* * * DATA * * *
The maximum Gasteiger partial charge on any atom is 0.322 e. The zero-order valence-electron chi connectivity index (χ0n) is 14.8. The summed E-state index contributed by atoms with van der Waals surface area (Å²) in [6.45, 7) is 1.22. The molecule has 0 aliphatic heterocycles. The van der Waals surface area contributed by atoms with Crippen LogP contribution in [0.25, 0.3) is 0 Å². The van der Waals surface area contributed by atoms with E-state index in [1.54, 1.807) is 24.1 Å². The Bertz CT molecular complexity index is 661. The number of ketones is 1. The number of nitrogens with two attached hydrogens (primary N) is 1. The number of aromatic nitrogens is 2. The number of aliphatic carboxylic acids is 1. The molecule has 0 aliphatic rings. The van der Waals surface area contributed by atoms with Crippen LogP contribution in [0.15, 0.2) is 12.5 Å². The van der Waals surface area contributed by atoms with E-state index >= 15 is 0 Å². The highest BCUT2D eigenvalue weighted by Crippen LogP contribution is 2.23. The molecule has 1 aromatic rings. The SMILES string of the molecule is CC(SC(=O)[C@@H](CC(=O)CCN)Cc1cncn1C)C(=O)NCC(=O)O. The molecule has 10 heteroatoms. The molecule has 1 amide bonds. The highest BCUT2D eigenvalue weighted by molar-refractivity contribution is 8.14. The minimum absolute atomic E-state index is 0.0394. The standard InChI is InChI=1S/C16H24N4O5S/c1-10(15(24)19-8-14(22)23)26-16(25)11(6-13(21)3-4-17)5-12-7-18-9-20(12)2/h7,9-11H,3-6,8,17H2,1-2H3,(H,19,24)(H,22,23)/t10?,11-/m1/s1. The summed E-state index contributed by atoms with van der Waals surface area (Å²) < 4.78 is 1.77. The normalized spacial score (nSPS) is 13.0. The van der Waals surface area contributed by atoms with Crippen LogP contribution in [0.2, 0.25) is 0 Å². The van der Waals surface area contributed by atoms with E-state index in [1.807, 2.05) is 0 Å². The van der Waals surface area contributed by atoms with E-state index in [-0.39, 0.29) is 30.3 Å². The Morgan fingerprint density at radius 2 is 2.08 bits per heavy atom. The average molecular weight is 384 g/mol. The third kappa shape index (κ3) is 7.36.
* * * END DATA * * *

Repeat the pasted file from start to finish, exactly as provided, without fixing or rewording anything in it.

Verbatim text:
The maximum Gasteiger partial charge on any atom is 0.322 e. The zero-order valence-electron chi connectivity index (χ0n) is 14.8. The summed E-state index contributed by atoms with van der Waals surface area (Å²) in [6.45, 7) is 1.22. The molecule has 0 aliphatic heterocycles. The van der Waals surface area contributed by atoms with Crippen LogP contribution in [0.25, 0.3) is 0 Å². The van der Waals surface area contributed by atoms with E-state index in [1.54, 1.807) is 24.1 Å². The Bertz CT molecular complexity index is 661. The number of ketones is 1. The number of nitrogens with two attached hydrogens (primary N) is 1. The number of aromatic nitrogens is 2. The number of aliphatic carboxylic acids is 1. The molecule has 0 aliphatic rings. The van der Waals surface area contributed by atoms with Crippen LogP contribution in [0.15, 0.2) is 12.5 Å². The van der Waals surface area contributed by atoms with E-state index >= 15 is 0 Å². The highest BCUT2D eigenvalue weighted by Crippen LogP contribution is 2.23. The molecule has 1 aromatic rings. The SMILES string of the molecule is CC(SC(=O)[C@@H](CC(=O)CCN)Cc1cncn1C)C(=O)NCC(=O)O. The molecule has 10 heteroatoms. The molecule has 1 amide bonds. The highest BCUT2D eigenvalue weighted by molar-refractivity contribution is 8.14. The minimum absolute atomic E-state index is 0.0394. The standard InChI is InChI=1S/C16H24N4O5S/c1-10(15(24)19-8-14(22)23)26-16(25)11(6-13(21)3-4-17)5-12-7-18-9-20(12)2/h7,9-11H,3-6,8,17H2,1-2H3,(H,19,24)(H,22,23)/t10?,11-/m1/s1. The summed E-state index contributed by atoms with van der Waals surface area (Å²) < 4.78 is 1.77. The normalized spacial score (nSPS) is 13.0. The van der Waals surface area contributed by atoms with Crippen LogP contribution in [0.2, 0.25) is 0 Å². The van der Waals surface area contributed by atoms with E-state index in [1.807, 2.05) is 0 Å². The van der Waals surface area contributed by atoms with E-state index in [-0.39, 0.29) is 30.3 Å². The Morgan fingerprint density at radius 2 is 2.08 bits per heavy atom. The average molecular weight is 384 g/mol. The third kappa shape index (κ3) is 7.36.